Oct
14
2003

O'Reilly 'Responds' to FAIR

Though never mentioning FAIR by name, Fox News Channel's Bill O'Reilly responded to a recent FAIR action alert correcting statements the host made about the L.A. Times and its coverage of Arnold Schwarzenegger.

O'Reilly was harshly critical of the paper for reporting allegations that Schwarzenegger had a long record of groping and harassing women. This coverage amounted to a double-standard in O'Reilly's eyes: "Do you think the L.A. Times sent a squad of reporters to Arkansas to investigate Bill Clinton's problems with women? No, it did not." As FAIR pointed out, the L.A. Times was one of the first media outlets to report the allegations that Clinton used Arkansas state troopers to arrange and cover up his sexual affairs.

O'Reilly responded last night (10/13/03) by reading the following letter from a viewer:

Edward Frew, Melbourne, Australia: "Mr. O'Reilly, you mentioned the L.A. Times went after Schwarzenegger but did not aggressively investigate Bill Clinton's situation with women. In fact, such a piece did appear on December 21, 1993."

O'Reilly then offered this illogical response:

Mr. Frew, with all due respect, you need to stay off the left-wing websites, which is where you came up with that. The article you cite was headlined "Troopers Say Clinton Sought Silence on Personal Affairs: The White House Calls Their Allegations About the President's Private Life Ridiculous." The story was reported giving both sides of the controversy. It was not an attempt to dig up anything and did not level accusations or exonerate Mr. Clinton. It was simply a news piece. Stay off the websites with the left-wingers, all right? You're never going to get the truth. And the right-wingers, probably the same thing.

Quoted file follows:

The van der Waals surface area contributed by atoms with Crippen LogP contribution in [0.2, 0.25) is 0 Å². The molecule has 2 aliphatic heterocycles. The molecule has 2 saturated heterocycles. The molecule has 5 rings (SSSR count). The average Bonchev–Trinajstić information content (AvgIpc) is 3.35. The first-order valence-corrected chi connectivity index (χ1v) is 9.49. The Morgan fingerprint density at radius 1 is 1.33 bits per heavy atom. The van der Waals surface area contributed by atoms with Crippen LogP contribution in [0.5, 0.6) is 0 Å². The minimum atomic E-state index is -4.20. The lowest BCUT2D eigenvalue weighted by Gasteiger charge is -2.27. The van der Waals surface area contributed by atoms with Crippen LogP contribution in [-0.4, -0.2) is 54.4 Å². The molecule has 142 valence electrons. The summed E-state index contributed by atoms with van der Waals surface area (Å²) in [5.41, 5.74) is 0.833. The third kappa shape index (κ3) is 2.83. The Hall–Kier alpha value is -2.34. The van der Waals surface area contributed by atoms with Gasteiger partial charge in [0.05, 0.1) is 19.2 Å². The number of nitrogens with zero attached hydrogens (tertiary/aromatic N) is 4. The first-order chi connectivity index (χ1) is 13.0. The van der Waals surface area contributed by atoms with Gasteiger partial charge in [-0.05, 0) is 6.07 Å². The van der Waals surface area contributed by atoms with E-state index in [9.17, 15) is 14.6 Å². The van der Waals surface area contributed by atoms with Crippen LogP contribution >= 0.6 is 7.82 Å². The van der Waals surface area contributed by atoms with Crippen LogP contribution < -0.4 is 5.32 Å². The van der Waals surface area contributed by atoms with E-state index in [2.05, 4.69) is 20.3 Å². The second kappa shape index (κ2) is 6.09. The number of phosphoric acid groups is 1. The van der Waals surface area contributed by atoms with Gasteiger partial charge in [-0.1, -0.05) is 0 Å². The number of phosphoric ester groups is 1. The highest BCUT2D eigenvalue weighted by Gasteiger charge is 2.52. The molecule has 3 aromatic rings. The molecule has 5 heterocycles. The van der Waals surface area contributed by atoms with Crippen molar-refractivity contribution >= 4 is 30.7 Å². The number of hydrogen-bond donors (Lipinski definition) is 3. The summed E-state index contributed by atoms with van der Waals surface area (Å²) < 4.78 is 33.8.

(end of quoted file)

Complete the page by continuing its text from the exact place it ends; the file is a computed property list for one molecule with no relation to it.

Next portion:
So was O'Reilly admitting an error? Probably not--though it's hard to see how reading the headline from a story that was the result of an investigation one claimed did not exist would prove one's point.

It's also unclear why O'Reilly would claim the L.A. Times story "was not an attempt to dig up anything and did not level accusations or exonerate Mr. Clinton." As the paper described the charges in the second paragraph of the story, the state troopers "describe a pattern of deception and indiscretions and say that he required them as state employees to go beyond their duties as bodyguards to help him conduct and hide these activities."

O'Reilly is correct that the L.A. Times reported "both sides of the controversy" when it investigated Clinton. But that was also true of the paper's reports on Schwarzenegger. When it broke the story on Schwarzenegger's alleged sexual abuse October 2, the L.A. Times gave space to Schwarzenegger's campaign spokesman Sean Walsh to deny the stories, reporting that Walsh thought "such allegations are part of an escalating political attack on Schwarzenegger as the recall election approaches." The L.A. Times headline also conveyed that message: "Women Say Schwarzenegger Groped, Humiliated Them; The Acts Allegedly Took Place Over Three Decades. A Campaign Aide Denies the Accusations."

O'Reilly's syndicated column, which runs in various papers across the country, also includes a variation of his original charge--just days after hundreds of people wrote to O'Reilly pointing out his error in response to an October 10 FAIR action alert. In the version that ran in the New York Daily News (10/13/03), O'Reilly wrote: "Did the Times send a squad of reporters to Arkansas to investigate Bill Clinton's situation with women? Did that paper spend its resources probing into the backgrounds of Cruz Bustamante and Tom McClintock? It did not." The L.A. Times, it should be noted, did extensive reporting on Bustamante and McClintock's ties to Indian casino interests.